The A Word – My Thoughts on the new BBC Drama

I was excited to hear about the new BBC drama The A Word which focuses on autism. These are my views after watching the first episode.

First, you have to remember this is not a documentary about autism, it is a drama, and although autism has featured in dramas before it’s never actually been the main focus of the program. With a title like The A Word, and A obviously meaning Autism, you expect the dramas main focus on autism and how the family involved deal with it.

It’s always good to raise awareness of Autism in whatever way but it is even possible to make people aware of all the features that the autism spectrum has and how it affects everyone in different ways. Creating awareness through a drama has it’s setbacks, many will say that the child with autism is nothing like their child, and many with children with similar behaviours will start thinking, does my child have autism.

The A Word focuses on a family living in the Lake District so we given some wonderful back scenery to the drama. Alison and Paul are the parents of a five year old boy Joe, who receives his autism diagnosis in the first episode. Also featured are Alison’s older daughter, Rebecca (from a different partner), her Dad, Maurice, her brother, Eddie and his wife, Nicola. The family member’s all have their own dramas going on. Maurice has an unwanted admirer and Eddie and Nicola have marriage problems after Nicola’s affair with a colleague at work.

The drama starts with Joe’s fifth birthday party and it’s obvious that he’s not really taking part in it like the other children, he doesn’t join in the games and goes into sensory overload when all eyes are on him for the birthday song and candle blowing. How does he cope with the sensory overload? Well, he lies face down to block it all out.

My son would lie face down when faced with sensory overload, and not just on the carpet, he’d do it in the street, in the shops and even on public transport. When he was small we could just pick him up and remove him, this became harder as he got older, quite simply, he didn’t want to be moved.

Autistic children react differently to sensory overload, some will lash out, some will run away, there are lots of way to get away, or distract yourself.

We see as the drama evolves that little Joe misses out on birthday parties.Invites are handed out to all his classmates but not him. He doesn’t seem to have any school friends and is very much secluded.

 It’s not always the case, my son was very popular at his friends parties, but my daughter, now 10, has only ever been invited to one school friend’s birthday party, and no-one turned up for her sixth birthday party. We fool ourselves by saying it’s because her birthday is in the school holidays.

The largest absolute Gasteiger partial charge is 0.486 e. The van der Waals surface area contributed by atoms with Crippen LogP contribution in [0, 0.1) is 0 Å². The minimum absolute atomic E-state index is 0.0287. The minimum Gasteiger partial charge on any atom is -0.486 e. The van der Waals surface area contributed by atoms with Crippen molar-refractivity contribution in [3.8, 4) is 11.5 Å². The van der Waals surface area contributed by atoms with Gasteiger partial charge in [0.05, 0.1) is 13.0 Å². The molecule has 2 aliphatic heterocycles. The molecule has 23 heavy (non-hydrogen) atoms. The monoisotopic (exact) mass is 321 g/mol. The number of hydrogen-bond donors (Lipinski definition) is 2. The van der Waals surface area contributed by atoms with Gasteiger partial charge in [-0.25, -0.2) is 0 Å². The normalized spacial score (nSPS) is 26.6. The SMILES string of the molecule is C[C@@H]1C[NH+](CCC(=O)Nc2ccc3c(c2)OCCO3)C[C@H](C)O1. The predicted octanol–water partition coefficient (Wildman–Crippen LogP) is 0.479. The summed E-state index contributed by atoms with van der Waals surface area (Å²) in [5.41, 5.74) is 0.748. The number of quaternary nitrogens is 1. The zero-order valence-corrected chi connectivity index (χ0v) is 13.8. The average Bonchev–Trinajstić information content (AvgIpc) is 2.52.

Joe has a love of music and is seen often with his headphones on. It’s the perfect distraction, we all know how you can put on your headphones and the world goes away. A lot of autistic children do not want to be part of the world around them, they don’t join in with other children, take much notice at school, listen to what you are saying to them. They live in their own little world and this can be displayed in many ways.

My daughter has developed a little imaginary world with imaginary friends and creatures, it used to feature much more when she was younger, and sometimes the only way to get through to her was to join in with her world. It’s less of a feature now that she is older, but she still remembers it.

After the parents, Alison and Paul, are given the diagnosis of autism for their son they are obviously distressed. They know that their lives are changed forever and are fearful of the future for their son. Even when you are already convinced that your child has autism, when the diagnosis comes it is always distressing. It’s something that’s very difficult to get your head around. I think this part of the drama was handled well.

Overall, I’d say it was quite an under powered episode. Autism is a powerful subject and needs careful handling, you can’t sweep it under the carpet. I do think the drama will grow and improve though. There seems a gentle build up to a lot of more powerful drama to come. Well, I hope so anyway.

Alison (Morven Christie) and Paul (Lee Ingleby) with their son Joe (Max Vento) in The A Word. Photograph: BBC/Fifty Fathoms


  1. March 23, 2016 / 11:03 pm

    Yes, I agree it was a little 'slow' to watch and get into this week. Am sure they will cover many issues such as sibs, how to tell people, diagnosing otehr family members etc as the weeks go on 🙂

  2. March 24, 2016 / 8:30 am

    I hadn't thought of the danger of other families worrying about autism in their children, when it's not there, that's another good point.

  3. March 25, 2016 / 10:54 am

    As you say it is a subject which needs careful handling – not just for those who have not had a personal experience of autism or are at the beginning of their journey, but also for parents who have been through these experiences and have many emotions stirred up by the memories of their own experiences

  4. March 25, 2016 / 1:36 pm

    Haven't heard of this, but I give them credit for making a go of it

  5. March 25, 2016 / 6:08 pm

    I watched this and found it slow and rather underwhelming. I hope the ramp it ups bit as Ye series progresses. #binkylinky

  6. March 27, 2016 / 7:05 pm

    I watched this and enjoyed it, but tbh I know very little about autism. I think it's great to raise awareness. Thanks for linking up to the #BinkyLinky

  7. March 27, 2016 / 7:13 pm

    I watched it but undecided at the moment Thanks for linking to the #binkylinky

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